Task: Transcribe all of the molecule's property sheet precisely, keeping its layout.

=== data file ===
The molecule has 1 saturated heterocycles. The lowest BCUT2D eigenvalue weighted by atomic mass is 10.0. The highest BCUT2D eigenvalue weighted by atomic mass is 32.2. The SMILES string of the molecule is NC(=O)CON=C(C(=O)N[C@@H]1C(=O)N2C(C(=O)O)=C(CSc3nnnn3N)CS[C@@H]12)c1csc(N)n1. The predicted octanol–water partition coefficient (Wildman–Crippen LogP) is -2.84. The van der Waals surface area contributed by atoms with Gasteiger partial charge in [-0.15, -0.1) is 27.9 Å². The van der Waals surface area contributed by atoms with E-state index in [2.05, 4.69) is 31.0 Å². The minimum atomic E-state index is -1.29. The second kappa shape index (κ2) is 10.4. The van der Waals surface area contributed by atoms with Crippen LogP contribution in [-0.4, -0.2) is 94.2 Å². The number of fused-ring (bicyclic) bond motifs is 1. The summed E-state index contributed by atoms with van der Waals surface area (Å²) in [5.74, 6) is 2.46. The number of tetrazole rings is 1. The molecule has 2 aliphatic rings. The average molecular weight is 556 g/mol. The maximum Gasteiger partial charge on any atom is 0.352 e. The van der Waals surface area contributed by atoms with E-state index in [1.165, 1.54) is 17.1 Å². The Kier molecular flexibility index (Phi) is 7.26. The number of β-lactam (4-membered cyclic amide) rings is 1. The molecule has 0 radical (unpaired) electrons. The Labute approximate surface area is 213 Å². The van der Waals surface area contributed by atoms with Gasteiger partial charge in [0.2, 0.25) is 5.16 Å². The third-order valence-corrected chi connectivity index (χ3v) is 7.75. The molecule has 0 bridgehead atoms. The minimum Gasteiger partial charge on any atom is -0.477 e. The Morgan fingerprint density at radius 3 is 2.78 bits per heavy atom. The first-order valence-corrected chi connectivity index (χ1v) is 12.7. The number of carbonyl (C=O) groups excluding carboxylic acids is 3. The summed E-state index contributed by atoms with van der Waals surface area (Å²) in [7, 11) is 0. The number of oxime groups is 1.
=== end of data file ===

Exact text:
The molecule has 1 saturated heterocycles. The lowest BCUT2D eigenvalue weighted by atomic mass is 10.0. The highest BCUT2D eigenvalue weighted by atomic mass is 32.2. The SMILES string of the molecule is NC(=O)CON=C(C(=O)N[C@@H]1C(=O)N2C(C(=O)O)=C(CSc3nnnn3N)CS[C@@H]12)c1csc(N)n1. The predicted octanol–water partition coefficient (Wildman–Crippen LogP) is -2.84. The van der Waals surface area contributed by atoms with Gasteiger partial charge in [-0.15, -0.1) is 27.9 Å². The van der Waals surface area contributed by atoms with E-state index in [2.05, 4.69) is 31.0 Å². The minimum atomic E-state index is -1.29. The second kappa shape index (κ2) is 10.4. The van der Waals surface area contributed by atoms with Crippen LogP contribution in [-0.4, -0.2) is 94.2 Å². The number of fused-ring (bicyclic) bond motifs is 1. The summed E-state index contributed by atoms with van der Waals surface area (Å²) in [5.74, 6) is 2.46. The number of tetrazole rings is 1. The molecule has 2 aliphatic rings. The average molecular weight is 556 g/mol. The maximum Gasteiger partial charge on any atom is 0.352 e. The van der Waals surface area contributed by atoms with E-state index in [1.165, 1.54) is 17.1 Å². The Kier molecular flexibility index (Phi) is 7.26. The number of β-lactam (4-membered cyclic amide) rings is 1. The molecule has 0 radical (unpaired) electrons. The Labute approximate surface area is 213 Å². The van der Waals surface area contributed by atoms with Gasteiger partial charge in [0.2, 0.25) is 5.16 Å². The third-order valence-corrected chi connectivity index (χ3v) is 7.75. The molecule has 0 bridgehead atoms. The minimum Gasteiger partial charge on any atom is -0.477 e. The Morgan fingerprint density at radius 3 is 2.78 bits per heavy atom. The first-order valence-corrected chi connectivity index (χ1v) is 12.7. The number of carbonyl (C=O) groups excluding carboxylic acids is 3. The summed E-state index contributed by atoms with van der Waals surface area (Å²) in [7, 11) is 0. The number of oxime groups is 1.